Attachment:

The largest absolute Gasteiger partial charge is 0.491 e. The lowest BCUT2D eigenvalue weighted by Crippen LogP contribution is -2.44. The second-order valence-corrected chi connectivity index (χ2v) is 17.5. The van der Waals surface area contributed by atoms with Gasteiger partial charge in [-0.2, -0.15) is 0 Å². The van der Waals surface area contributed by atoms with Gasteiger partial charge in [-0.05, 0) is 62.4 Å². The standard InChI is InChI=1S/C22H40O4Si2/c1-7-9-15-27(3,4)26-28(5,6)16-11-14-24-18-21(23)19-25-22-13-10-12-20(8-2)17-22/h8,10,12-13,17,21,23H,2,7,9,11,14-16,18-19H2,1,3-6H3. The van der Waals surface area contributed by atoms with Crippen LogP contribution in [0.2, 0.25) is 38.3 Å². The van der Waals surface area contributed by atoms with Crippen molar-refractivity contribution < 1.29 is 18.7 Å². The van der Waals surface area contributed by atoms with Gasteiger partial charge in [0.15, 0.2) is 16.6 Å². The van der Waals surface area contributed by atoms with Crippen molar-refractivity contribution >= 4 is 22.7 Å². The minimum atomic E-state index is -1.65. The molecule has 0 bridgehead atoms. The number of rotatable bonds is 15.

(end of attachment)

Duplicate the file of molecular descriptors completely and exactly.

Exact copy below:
The largest absolute Gasteiger partial charge is 0.491 e. The lowest BCUT2D eigenvalue weighted by Crippen LogP contribution is -2.44. The second-order valence-corrected chi connectivity index (χ2v) is 17.5. The van der Waals surface area contributed by atoms with Gasteiger partial charge in [-0.2, -0.15) is 0 Å². The van der Waals surface area contributed by atoms with Gasteiger partial charge in [-0.05, 0) is 62.4 Å². The standard InChI is InChI=1S/C22H40O4Si2/c1-7-9-15-27(3,4)26-28(5,6)16-11-14-24-18-21(23)19-25-22-13-10-12-20(8-2)17-22/h8,10,12-13,17,21,23H,2,7,9,11,14-16,18-19H2,1,3-6H3. The van der Waals surface area contributed by atoms with Crippen LogP contribution in [0.2, 0.25) is 38.3 Å². The van der Waals surface area contributed by atoms with Crippen molar-refractivity contribution < 1.29 is 18.7 Å². The van der Waals surface area contributed by atoms with Gasteiger partial charge in [0.15, 0.2) is 16.6 Å². The van der Waals surface area contributed by atoms with Crippen molar-refractivity contribution >= 4 is 22.7 Å². The minimum atomic E-state index is -1.65. The molecule has 0 bridgehead atoms. The number of rotatable bonds is 15.